I have often felt that Theatre Gargantua is the most under-appreciated company in Toronto. All their multi-disciplinary original plays are based on subjects ripped from today’s headlines or inspired by current zeitgeist. Writer Michael Gordon Spence creates a series of scenes that look at different aspects of the topic at hand, while the meticulous direction of Jacquie P.A. Thomas places those scenes within imaginative settings. Also embracing clever songs, intense physical movement, and laugh-out-loud comedy, The Wager is devised theatre at its finest.
The wellspring of The Wager is the current acceptance of misinformation, with a side trip into the strange things that people believe. The throughline of the play is the famous 1870 wager when British naturalist Alfred Russel Wallace took up the challenge to prove that the earth is round. Flat-earther John Hampden had offered £500 as the wager, and the play does show how Wallace proved the round-earth truth. Hampden never accepted the independent referee’s decision. Incidentally, we all know about Darwin, but Wallace is considered the co-founder of the theory of evolution. It seems he independently came up with the concept of natural selection at the same time as Darwin, but Darwin got the fame.
The play is filled with a dizzying array of misinformation, each introduced by a projected title, be it anti-vaxxers, climate change deniers, creationists, conspiracy theorists, fake newsers, alternative facts proponents, and outright lying politicians. While Spence’s script deals mostly with various aspects of belief, there is also a vignette on not being believed, featuring a woman reporting a sexual assault. And then there is the Dunning-Kruger Effect (look it up!). The takeaway from The Wager is, while some beliefs are just plain funny or silly, some are dangerous, and can affect the well-being of future generations. Belief in scientific truth and good old-fashioned common sense is on the decline, and we should be very afraid.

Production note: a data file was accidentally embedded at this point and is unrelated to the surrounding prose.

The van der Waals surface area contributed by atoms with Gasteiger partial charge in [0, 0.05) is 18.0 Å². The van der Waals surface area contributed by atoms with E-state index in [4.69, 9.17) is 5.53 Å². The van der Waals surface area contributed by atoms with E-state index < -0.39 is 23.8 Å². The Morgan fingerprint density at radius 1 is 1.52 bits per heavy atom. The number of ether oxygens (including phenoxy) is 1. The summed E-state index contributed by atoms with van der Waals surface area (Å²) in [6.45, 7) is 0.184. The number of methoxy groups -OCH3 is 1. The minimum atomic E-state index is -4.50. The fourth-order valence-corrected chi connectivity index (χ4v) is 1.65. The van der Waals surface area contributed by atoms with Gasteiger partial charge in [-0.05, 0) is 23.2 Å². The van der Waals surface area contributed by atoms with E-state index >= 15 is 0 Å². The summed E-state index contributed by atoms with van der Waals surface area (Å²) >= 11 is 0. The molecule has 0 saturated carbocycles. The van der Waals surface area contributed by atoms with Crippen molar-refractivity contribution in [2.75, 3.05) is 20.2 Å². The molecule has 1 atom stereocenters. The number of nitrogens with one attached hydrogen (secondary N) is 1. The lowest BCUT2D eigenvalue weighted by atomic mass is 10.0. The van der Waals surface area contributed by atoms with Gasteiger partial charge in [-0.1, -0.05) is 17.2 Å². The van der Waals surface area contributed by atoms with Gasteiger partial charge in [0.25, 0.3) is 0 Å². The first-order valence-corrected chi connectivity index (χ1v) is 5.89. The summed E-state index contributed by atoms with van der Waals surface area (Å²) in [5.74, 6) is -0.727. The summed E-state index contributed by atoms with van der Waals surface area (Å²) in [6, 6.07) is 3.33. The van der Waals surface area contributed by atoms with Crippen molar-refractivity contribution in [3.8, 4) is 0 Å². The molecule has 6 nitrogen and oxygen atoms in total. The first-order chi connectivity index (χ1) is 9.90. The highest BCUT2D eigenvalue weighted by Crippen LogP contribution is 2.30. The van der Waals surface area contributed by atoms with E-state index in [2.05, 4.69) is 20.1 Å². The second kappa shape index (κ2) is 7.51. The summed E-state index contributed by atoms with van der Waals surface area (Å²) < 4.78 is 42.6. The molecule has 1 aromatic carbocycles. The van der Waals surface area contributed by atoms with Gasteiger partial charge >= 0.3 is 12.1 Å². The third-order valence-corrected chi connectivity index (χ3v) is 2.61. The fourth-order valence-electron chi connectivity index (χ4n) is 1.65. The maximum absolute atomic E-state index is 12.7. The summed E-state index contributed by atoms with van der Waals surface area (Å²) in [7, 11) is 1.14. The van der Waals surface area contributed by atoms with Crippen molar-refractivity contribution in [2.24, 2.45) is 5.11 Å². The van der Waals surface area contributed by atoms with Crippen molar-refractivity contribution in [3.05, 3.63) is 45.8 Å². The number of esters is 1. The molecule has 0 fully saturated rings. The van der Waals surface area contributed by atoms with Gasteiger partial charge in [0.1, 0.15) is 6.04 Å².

Thomas’ main directing motif is ladders of various sizes that become many different things during the performance. She also uses a game show and a panel discussion as forums for distilling ideas. My favourite is the German opera, which features John Hampden harassing Wallace and his wife Alice post wager. Some settings are simply fanciful, such as the parody on religious beliefs with talking birds discussing why they, as Gourd People, are better than their enemies, the Pumpkin People). Several of the topics are turned into clever original songs, with the entire cast playing a musical instrument. A stunning round-robin introduces all manner of beliefs, by simply adding a hat or a prop to rapidly change character. Slides and projections also play a role, including an eye-catching use of handheld screens.
The four-member cast is very talented. The men, Spence and François Macdonald, move effortlessly between song and text playing a multitude of characters. As good as they are, however, the women, Teiya Kasahara and Olivia Croft, are outstanding. Both women rivet the eye, whether Kasahara and her astonishing operatic voice that could fill a stadium, or Croft with her wonderfully expressive face and body. Kudos to Laird Macdonald for his evocative lighting and projections, Spence for his utilitarian set, Sarah Delignies for her clever costumes, Thomas Ryder Payne for his ambient sound, and Payne and the cast for the pointed original songs.
My guest for the evening said to me at the end of the performance, that every high school student should see this show because it deals with really important matters. Through an entertaining and imaginative stage presentation, The Wager gives us an informative and provocative theatre experience.
Theatre Gargantua, The Wager by Michael Gordon Spence, directed by Jacquie P.A. Thomas, Theatre Passe Muraille Mainspace, Nov. 14 to Nov. 30, 2019.
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